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Looking to the future this Africa Day
22 May 2017

The last two decades have seen unprecedented levels of growth in Africa. While much of this can be explained by rapid changes in technology, growth-oriented government policy and the advance of democracy, the hard work and vision of ordinary Africans have played a critical role.

As we celebrate Africa Day on 25 May, it’s worth keeping this in mind as evidence of our inherent resolve and innovation: today we are a continent that is now the second-fastest growing region in the world, not only in control of its wealth, but its destiny.

Formally known as African Liberation Day, Africa Day commemorates the establishment of the Organisation of Africa Unity (OAU). Formed in Ethiopia’s Addis Ababa by 32 founding states in 1963, the OAU encouraged decolonisation throughout the continent. Of course, this meant that the focus of Africa Day was strongly on liberation for many decades.

As the years progressed, however, the OAU began to play a more economic role, rather than a political one, as Africa’s various states successfully fought or negotiated for independence. Thus, the African Union (AU) was born and its aspirations for Africa have shifted to achieving a future of peace and unity through democracy, inclusive growth and sustainable development.

Subsequently, the focus of Africa Day has shifted. We now look towards building a better future together. Despite being blessed with abundant natural resources, our continent faces pressing challenges, most notably in infrastructure, education and gender equality. The good news is that these challenges can be, and are being, overcome through our realisation that triumph comes through unity.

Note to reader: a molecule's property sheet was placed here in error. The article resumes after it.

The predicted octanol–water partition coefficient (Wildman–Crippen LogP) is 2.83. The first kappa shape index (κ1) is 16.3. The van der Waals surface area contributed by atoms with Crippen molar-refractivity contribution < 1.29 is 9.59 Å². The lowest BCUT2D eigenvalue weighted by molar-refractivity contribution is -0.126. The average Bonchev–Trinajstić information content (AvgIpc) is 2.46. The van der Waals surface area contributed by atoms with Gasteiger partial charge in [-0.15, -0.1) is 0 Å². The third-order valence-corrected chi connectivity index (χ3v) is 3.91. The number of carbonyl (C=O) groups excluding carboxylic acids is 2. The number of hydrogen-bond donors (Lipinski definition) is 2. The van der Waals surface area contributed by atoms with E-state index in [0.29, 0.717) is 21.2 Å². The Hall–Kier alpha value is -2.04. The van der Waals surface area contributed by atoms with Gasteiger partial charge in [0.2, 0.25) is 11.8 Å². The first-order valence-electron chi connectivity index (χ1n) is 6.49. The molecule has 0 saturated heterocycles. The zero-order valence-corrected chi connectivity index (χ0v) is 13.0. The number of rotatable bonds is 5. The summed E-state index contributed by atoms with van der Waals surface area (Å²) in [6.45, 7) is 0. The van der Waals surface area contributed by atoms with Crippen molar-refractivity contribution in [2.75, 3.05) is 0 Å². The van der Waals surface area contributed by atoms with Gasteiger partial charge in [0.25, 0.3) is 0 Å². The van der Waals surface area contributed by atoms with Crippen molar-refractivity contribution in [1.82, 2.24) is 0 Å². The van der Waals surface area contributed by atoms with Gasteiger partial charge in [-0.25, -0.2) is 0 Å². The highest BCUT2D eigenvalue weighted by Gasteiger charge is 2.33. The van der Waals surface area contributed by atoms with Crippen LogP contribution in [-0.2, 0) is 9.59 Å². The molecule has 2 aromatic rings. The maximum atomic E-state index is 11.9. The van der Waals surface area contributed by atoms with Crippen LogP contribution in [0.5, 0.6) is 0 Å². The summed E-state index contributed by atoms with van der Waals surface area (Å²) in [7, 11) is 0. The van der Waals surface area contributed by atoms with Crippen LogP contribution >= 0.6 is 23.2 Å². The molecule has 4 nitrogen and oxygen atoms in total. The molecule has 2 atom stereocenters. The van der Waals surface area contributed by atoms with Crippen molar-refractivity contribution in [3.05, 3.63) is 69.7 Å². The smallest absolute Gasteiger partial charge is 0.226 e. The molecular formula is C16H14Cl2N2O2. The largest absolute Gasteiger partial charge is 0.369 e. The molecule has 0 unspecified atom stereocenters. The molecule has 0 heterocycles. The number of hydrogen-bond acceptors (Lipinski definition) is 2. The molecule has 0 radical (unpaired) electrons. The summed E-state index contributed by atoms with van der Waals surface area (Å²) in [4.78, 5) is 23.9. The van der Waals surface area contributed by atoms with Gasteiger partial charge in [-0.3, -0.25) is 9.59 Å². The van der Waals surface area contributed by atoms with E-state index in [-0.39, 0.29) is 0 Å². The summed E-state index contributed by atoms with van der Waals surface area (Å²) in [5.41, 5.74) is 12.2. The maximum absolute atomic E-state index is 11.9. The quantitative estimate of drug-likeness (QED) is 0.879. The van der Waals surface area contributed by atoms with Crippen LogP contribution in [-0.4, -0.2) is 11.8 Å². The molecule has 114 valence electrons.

With more than 154 years’ experience in Africa, Standard Bank, also trading as Stanbic Bank, respects and celebrates the continent’s character; we see that shared progress and success can propel entire communities forward. Consequently, our strategies are built on ensuring progress for the collective. We support a number of social, environmental and developmental programmes throughout our 20 markets. For example, we partner with Seedstars World, a programme to mobilise and support start-up communities globally; we also partner with the Global Fund on their AIDs, TB and Malaria programmes; and we sponsor Lionesses of Africa, a social enterprise that encourages female entrepreneurship. Furthermore, the implementation of our digital innovations across our countries help connect Africans to other Africans and the financial world beyond our borders.

“Africa Day expresses our hopes for African unity and marks our continent’s freedom from colonialism. Thanks to the struggle and sacrifice of the generations that achieved independence, we get to choose our own future,” says Sim Tshabalala, Standard Bank’s Chief Executive. “That future will be bright: As we have seen since the turn of the millennium, countries that control inflation and public debt, regulate business sensibly, construct and respect an independent legal system, build roads and ports and power stations, and find ways to draw people into the modern economy can be sure that they will continue to flourish over the years and decades to come."


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